Manatee County Commissioners have again delayed a vote on a massive coastal development called Aqua by the Bay; the latest special land use meeting began at 9:00 a.m. Wednesday and lasted into the early evening, when commissioners voted 6-1 to postpone a vote until September 29.
The proposed 529-acre project along two miles of Sarasota Bay is proposed by developer Carlos Beruff, who ran for U.S. Senate last year.
But many environmentalists oppose the plan, including Andy Mele, vice chair of the Manatee-Sarasota Sierra Club. Mele showed commissioners a giant scale model he made of the project containing dozens of tall buildings along the coast.
“We continue to insist that the Board – because you’re not gonna get another bite at the apple – that you understand what you’re approving. The developer and the applicant have been avoiding this diligently. There are sixty-seven 75-foot buildings required to achieve full build-out, according to the numbers that are in the staff report. And because the applicant has declined to give any representation to the Board, this is — we took it upon ourselves; if they want to dispute where we located the buildings or anything like that, let them. But, this is what you’re gonna be approving or denying today. …
“[The Manatee County land development code, LDC] clearly stipulates that you guys must see elevations and plan views of all buildings over 35 feet at the time of the final hearing. You can’t just say, ‘Well, it’s all gonna be determined by the market.’ You have to look at even some reasonable– and I am presenting this because this is a reasonable projection of what’s gonna be on that site at full build-out: it’s gonna be a wall ladies and gentlemen, no matter how you look at it. This plan, such as it is, provides neither accuracy nor completeness and we’ll hear more about that during the day. …
“The LDC gives you the right to deny deeply flawed applications without fear of losing, under the inevitable litigation, you are on solid ground. …
“In my opinion a 12-year old could come in here and do a better job of designing a project that the community would like and want and be able to live with long-term that would preserve the environmental resources, save the coastline as an amenity unto itself.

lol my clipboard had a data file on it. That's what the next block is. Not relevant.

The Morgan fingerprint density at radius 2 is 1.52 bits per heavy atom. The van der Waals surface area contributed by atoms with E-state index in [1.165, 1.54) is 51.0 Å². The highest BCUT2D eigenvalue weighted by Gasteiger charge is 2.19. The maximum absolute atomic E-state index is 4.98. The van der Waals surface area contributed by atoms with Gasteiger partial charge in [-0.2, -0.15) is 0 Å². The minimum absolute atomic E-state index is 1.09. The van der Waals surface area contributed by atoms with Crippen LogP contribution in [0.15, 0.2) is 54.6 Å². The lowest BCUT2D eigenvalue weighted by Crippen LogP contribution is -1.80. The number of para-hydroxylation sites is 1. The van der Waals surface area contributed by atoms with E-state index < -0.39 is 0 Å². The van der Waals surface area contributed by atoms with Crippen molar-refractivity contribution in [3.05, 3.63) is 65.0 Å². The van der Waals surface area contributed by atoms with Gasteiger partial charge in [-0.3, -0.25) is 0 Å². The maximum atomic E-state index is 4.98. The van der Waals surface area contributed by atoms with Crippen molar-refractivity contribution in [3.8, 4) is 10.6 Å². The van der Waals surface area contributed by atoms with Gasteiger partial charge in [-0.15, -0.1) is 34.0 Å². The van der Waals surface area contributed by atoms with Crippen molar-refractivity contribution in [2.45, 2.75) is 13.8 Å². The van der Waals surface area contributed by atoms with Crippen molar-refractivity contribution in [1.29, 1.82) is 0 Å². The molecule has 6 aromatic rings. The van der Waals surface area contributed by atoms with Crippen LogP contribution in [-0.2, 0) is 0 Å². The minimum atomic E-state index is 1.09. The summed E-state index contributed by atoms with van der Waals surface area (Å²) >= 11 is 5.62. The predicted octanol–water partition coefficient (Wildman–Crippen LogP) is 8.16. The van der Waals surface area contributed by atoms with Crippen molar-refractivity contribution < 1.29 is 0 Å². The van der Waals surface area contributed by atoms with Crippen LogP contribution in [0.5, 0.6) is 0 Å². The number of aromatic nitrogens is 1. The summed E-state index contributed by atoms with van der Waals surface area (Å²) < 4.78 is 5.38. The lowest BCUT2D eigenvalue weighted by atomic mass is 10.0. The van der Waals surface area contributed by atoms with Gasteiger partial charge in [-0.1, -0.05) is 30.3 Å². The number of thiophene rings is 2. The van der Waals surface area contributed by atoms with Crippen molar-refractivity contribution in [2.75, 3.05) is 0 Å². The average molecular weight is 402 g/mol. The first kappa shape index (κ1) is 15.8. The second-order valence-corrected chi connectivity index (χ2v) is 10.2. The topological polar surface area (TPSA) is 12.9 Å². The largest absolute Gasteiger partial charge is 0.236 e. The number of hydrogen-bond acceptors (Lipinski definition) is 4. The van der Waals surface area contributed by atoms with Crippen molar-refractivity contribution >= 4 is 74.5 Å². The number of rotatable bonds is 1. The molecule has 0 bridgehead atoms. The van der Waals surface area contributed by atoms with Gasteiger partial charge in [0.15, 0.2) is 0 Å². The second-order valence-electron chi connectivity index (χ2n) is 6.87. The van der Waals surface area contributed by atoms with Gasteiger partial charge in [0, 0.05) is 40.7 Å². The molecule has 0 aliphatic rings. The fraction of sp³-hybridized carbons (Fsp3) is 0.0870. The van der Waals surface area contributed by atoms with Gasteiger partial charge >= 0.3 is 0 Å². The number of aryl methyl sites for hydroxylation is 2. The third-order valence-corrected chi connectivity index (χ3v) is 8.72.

“You know, the Sarasota Bay Estuary Program has assigned an economic value to the bay of something like $1.5 billion bucks a year. Just, you know, save what you got.”
During public comment Wednesday a handful of residents supported the proposal while more than thirty-five people spoke out against the plan.
Many of them said it will impact mangroves along two miles of shoreline and they’re especially concerned about a proposed canal that would be dredged as part of wetlands mitigation.
In this exchange with County Commissioner Carol Whitmore, the developer, Beruff, refers to the dredged canal as an estuary.
Beruff – “Well, no it’s not for drainage.”
Whitmore – “I mean, it’s for–”
Beruff – “It’s enhancing the area, so that we create a bigger buffer between the mangroves and where our impacts are going to be.”
Whitmore – “But, there’s nothing to be there besides maybe boardwalks around your wall.”
Beruff – “Water. Water. Water.”
Whitmore – “Water and that’s it.”
Beruff – “And the plants that we’re gonna do in front to buffer it so that you create the natural buffer that in — look, if you decide to approve this project today, I suspect that everybody in this room three or four years from now is gonna say, ‘Wow. This thing’s pretty damn great.’ Okay? But, I have to get there, okay?”
Whitmore – “Be respectful.”
Beruff – “Oh. I’m sorry”
Whitmore – “There’s a future–”
Board Chair Betsy Benac – “Questions and answers please. We’re not going to debate.”
Whitmore – “Please, I’m not done. Okay, so you’re spending all this money, but you really don’t have to.”
Beruff – “There’s two reasons.”
Whitmore – “Water quality.”
Beruff – “There’s a second reason; is because, as I said from the beginning in my first presentation, we are doing things — instead of building houses and buildings on stilts, we’re bringing up the whole property so that the design element is prettier and we are looking 50 years, 10, 20, 30 years out. FEMA is not going to continue to fund flood insurance. So we’re doing this so we protect the streets and we protect the buildings and build it all as we would a property in Lakewood Ranch. So, that when the storm event occurs, it doesn’t damage it. So, I hope I answered that question.”
Whitmore – “One more question about the mangroves. By law, that’s a state-permitted issue and I totally know that; I live on the island. I do know that you have to build up. We have homes on the island that are elevated just like you’re doing, so they don’t have to go on stilts. I got one just built across the street from me right now. But, I heard testimony about your comment and asked you a question. Pen Bay: people bought into that because Whiting agreed not to trim the mangroves, because it’s not a state issue it’s a permit or the developer decides not to. Have you even considered that after hearing all the public comments?”
Beruff – “Well, first of all we have a pending – if not for a challenge by the some of the people in this room, we would have a mitigation bank permitted. That permit has all the conditions on which they would grant us [a] mitigation bank and that’s the conditions we’ll adhere to.”
A Miccosukee spiritual leader spoke against the proposed development because he fears that two sacred indigenous burial sites there will be disturbed.